American Woman Died at Same Dominican Republic Hotel That Maryland Couple Died In

By Zachary Stieber

An American woman died at the same Dominican Republic hotel where a Maryland couple was found dead five days before on May 30.

Cynthia Day, 49, and her fiance, Nathaniel Holmes, 63, were found dead in their room at the Bahia Principe hotel inside the Playa Nueva Romana resort. Officials said in an update that the couple’s cause of death was respiratory failure and pulmonary edema, which is caused by excess fluid in the lungs.

A Pennsylvania woman, Miranda Schaup-Werner, 41, died at the same hotel on May 25 after collapsing while drinking in her hotel room, a relative told Fox News.

Schaup-Werner was a psychotherapist who lived in Whitehall, according to her Facebook page.

Nathaniel Holmes and Cynthia Day in a file photo. (Cynthia Day/Facebook)

The U.S. State Department on Tuesday confirmed the death in a statement: “We can confirm the death of a U.S. citizen in the Dominican Republic. We offer our sincerest condolences to the family for their loss. We are in close contact with local authorities regarding their investigation into the cause of death. We stand ready to provide all appropriate consular assistance.”

“The U.S. Department of State and our embassies and consulates abroad have no greater responsibility than the protection of U.S. citizens overseas. Out of respect to the family during this difficult time, we have no further comment,” the agency added.

Schaup-Werner’s cause of death was also listed as respiratory failure and pulmonary edema.

“It was very quick,” Jay McDonald, who is acting as the family spokesman for his brother-in-law, Daniel Werner, Schaup-Werner’s husband, told Fox. “Daniel and all of us are in a state of disbelief, we are shocked. She was perfectly content, everything seemed fine.”

Schaup-Werner had a drink before sitting down and snapping a selfie, McDonald said. She stood up and then collapsed.

“She started shrieking and she dropped to the floor. He attempted to do CPR, he tried to resuscitate her,” he said. Paramedics rushed to the room and injected her with epinephrine, a treatment for allergies, before declaring her dead.

Authorities “did a very cursory [look] into determining the cause of death,” he added.

The cause of death listed for all three Americans was analyzed by a doctor.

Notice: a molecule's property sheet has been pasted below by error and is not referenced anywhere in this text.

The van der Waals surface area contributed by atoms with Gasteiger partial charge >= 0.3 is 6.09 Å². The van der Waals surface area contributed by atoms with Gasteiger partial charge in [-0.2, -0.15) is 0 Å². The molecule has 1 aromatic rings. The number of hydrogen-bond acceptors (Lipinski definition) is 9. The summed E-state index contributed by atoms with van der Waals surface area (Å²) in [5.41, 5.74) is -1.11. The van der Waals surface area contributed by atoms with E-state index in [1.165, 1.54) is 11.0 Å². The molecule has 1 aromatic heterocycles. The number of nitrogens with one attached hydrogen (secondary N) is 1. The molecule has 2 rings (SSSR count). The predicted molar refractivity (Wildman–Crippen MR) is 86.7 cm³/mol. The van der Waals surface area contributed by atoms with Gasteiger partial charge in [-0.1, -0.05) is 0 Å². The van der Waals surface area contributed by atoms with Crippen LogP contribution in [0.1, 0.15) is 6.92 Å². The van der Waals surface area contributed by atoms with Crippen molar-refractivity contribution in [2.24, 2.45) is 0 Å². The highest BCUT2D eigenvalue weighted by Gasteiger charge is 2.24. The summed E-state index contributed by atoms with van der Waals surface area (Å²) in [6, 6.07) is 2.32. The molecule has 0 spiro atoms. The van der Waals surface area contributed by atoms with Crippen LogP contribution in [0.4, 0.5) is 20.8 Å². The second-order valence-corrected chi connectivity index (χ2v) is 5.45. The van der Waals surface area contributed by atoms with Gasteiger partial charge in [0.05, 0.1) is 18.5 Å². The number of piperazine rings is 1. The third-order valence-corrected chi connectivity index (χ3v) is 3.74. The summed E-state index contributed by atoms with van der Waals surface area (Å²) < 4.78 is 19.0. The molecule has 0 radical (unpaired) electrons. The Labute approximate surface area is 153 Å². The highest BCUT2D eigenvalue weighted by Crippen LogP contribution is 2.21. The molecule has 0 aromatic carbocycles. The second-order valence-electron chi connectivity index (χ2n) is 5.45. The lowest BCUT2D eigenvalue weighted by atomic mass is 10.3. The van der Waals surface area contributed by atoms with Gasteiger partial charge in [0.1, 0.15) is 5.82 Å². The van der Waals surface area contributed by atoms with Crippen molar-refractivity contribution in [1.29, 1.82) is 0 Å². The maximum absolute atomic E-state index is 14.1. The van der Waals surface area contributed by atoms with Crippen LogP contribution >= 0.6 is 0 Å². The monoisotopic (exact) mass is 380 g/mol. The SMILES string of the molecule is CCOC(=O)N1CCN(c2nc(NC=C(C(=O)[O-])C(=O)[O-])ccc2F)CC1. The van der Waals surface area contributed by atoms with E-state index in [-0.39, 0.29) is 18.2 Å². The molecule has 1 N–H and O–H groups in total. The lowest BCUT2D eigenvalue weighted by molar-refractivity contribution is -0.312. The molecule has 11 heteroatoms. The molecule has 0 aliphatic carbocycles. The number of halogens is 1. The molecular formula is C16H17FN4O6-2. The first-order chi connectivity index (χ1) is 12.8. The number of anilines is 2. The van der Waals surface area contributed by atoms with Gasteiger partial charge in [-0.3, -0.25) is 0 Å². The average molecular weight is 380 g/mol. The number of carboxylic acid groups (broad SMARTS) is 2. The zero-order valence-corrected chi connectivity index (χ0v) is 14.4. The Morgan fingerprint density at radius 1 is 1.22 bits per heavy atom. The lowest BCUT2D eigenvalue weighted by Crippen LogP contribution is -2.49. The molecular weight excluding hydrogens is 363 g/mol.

“It most likely indicates that there was some type of lung injury that led to basically leaking of the fluid on portions of the lungs that should be filled with air,” Dr. Robert Shesser, chair of the department of emergency medicine at George Washington University, told NBC. “When that happens, people don’t get enough oxygen and can die.”

Police said carbon monoxide poisoning may have killed them.

An illustration showing ways to prevent carbon monoxide poisoning. (Centers for Disease Control and Prevention)

“Anything that decreases the amount of oxygen could lead to leakage in the lungs,” Shesser said. “The way carbon monoxide works is it basically poisons the cells, so even though there is enough oxygen around, it’s not being used properly.”

Sonya Jackson, Day’s sister, said that the family doesn’t think respiratory issues caused the death of Day and Holmes and said they’re planning on having a second autopsy done when the body is flown back to the United States.

The U.S. State Department currently has a level 2 travel advisory for the Dominican Republic, which sits on an island in the Caribbean bordering Haiti.

“Violent crime, including armed robbery, homicide, and sexual assault is a concern throughout the Dominican Republic. The development of a professional tourist police corps, institution of a 911 system in many parts of the country, and a concentration of resources in resort areas means these tend to be better policed than urban areas like Santo Domingo,” the State Department stated.

“The wide availability of weapons, the use and trade of illicit drugs, and a weak criminal justice system contribute to the high level of criminality on the broader scale.”